Researchers have uncovered a critical security flaw in devices running Cisco’s ASA software that opens a door for any hacker on the internet to penetrate corporate networks.
Cisco has issued a high severity alert to customers using devices in its ASA Adaptive Security Appliance family to patch a remotely exploitable bug that can be triggered by sending ASA routers tailored packets over the internet.
The bug was reported by David Barksdale, Jordan Gruskovnjak, and Alex Wheeler, researchers at US security firm Exodus Intelligence.
Cisco customers should apply its update given that the security firm has now published a detailed analysis of the bug and how it can be exploited.
The buffer overflow bug affects Internet Exchange Key (IKE), a highly sensitive cryptographic component of Cisco’s ASA routers that serve as the corporate firewall, network antivirus, intrusion prevention system, and virtual private network.
IKE is used to establish an encrypted connection and handles functions such as authentication, IPSec tunnelling and key exchange.
The bug affects several ASA devices, however the researchers note that it only affects devices configured as a virtual private network (VPN)
“When deployed as a VPN, the device is accessible from the Internet and provides access to a company’s internal networks,” the researchers wrote.
Cisco said the bug affects versions 1 and 2 of IKE and “could allow an unauthenticated, remote attacker to cause a reload of the affected system or to remotely execute code.”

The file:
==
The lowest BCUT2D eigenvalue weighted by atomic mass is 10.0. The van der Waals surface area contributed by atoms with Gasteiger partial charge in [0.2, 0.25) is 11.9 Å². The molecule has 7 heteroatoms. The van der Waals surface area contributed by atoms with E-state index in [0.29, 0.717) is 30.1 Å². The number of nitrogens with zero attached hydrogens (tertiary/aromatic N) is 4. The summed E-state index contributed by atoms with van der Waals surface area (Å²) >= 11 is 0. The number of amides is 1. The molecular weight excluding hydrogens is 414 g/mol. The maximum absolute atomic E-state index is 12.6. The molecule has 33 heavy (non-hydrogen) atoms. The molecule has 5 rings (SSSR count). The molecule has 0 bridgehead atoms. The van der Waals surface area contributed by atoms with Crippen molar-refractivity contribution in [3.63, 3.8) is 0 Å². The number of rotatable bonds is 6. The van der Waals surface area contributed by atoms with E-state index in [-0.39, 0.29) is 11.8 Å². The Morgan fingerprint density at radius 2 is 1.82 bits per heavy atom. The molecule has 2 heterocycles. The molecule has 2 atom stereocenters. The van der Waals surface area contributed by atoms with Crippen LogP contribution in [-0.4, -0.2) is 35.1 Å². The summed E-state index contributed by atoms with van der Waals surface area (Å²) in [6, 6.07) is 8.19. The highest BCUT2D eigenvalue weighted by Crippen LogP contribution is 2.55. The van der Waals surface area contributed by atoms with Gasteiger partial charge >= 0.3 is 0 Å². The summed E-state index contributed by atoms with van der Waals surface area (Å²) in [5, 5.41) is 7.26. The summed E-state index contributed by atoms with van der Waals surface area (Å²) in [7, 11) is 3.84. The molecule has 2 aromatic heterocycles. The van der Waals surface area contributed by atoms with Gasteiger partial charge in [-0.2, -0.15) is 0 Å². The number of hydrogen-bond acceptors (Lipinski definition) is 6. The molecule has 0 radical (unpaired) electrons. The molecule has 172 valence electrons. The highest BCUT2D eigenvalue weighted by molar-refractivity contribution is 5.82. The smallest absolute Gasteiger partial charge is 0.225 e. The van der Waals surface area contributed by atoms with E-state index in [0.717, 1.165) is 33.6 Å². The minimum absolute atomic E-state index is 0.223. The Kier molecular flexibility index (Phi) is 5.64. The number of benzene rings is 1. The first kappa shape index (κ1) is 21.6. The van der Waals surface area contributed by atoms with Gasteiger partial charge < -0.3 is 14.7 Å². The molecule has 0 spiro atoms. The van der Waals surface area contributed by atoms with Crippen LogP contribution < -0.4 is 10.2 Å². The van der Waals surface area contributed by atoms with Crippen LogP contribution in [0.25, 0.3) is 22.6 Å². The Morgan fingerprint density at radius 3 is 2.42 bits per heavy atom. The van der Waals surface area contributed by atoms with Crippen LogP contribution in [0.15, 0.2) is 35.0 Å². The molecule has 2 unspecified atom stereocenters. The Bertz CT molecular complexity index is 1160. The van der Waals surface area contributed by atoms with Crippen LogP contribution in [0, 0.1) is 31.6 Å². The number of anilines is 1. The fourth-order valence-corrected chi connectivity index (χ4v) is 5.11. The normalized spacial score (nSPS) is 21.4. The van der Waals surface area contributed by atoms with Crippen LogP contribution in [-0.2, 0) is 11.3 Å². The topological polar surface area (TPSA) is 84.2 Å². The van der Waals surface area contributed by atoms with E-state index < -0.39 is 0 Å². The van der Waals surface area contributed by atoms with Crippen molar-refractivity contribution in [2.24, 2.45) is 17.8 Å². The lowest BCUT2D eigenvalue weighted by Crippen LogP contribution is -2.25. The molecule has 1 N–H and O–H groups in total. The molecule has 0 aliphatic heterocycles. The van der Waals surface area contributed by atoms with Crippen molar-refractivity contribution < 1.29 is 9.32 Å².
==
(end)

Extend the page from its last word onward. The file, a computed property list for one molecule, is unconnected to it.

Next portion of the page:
“An attacker could exploit this vulnerability by sending crafted UDP packets to the affected system,” it added.
“An exploit could allow the attacker to execute arbitrary code and obtain full control of the system or to cause a reload of the affected system.”
Affected devices include Cisco’s ASA 5500 Series Adaptive Security Appliances; ASA 5500-X Series Next-Generation Firewalls; ASA Services Module for Cisco Catalyst 6500 Series Switches and Cisco 7600 Series Routers; ASA 1000V Cloud Firewall; Adaptive Security Virtual Appliance (ASAv); Firepower 9300 ASA Security Module; and ISA 3000 Industrial Security Appliance.
According to Cisco, affected VPN configurations include LAN-to-LAN IPsec VPN; Remote access VPN using the IPsec VPN client; Layer 2 Tunneling Protocol (L2TP)-over-IPsec VPN connections; and IKEv2 AnyConnect.
“To determine whether the Cisco ASA is configured to terminate IKEv1 or IKEv2 VPN connections, a crypto map must be configured for at least one interface. Administrators should use the show running-config crypto map | include interface command and verify that it returns output,” Cisco said.
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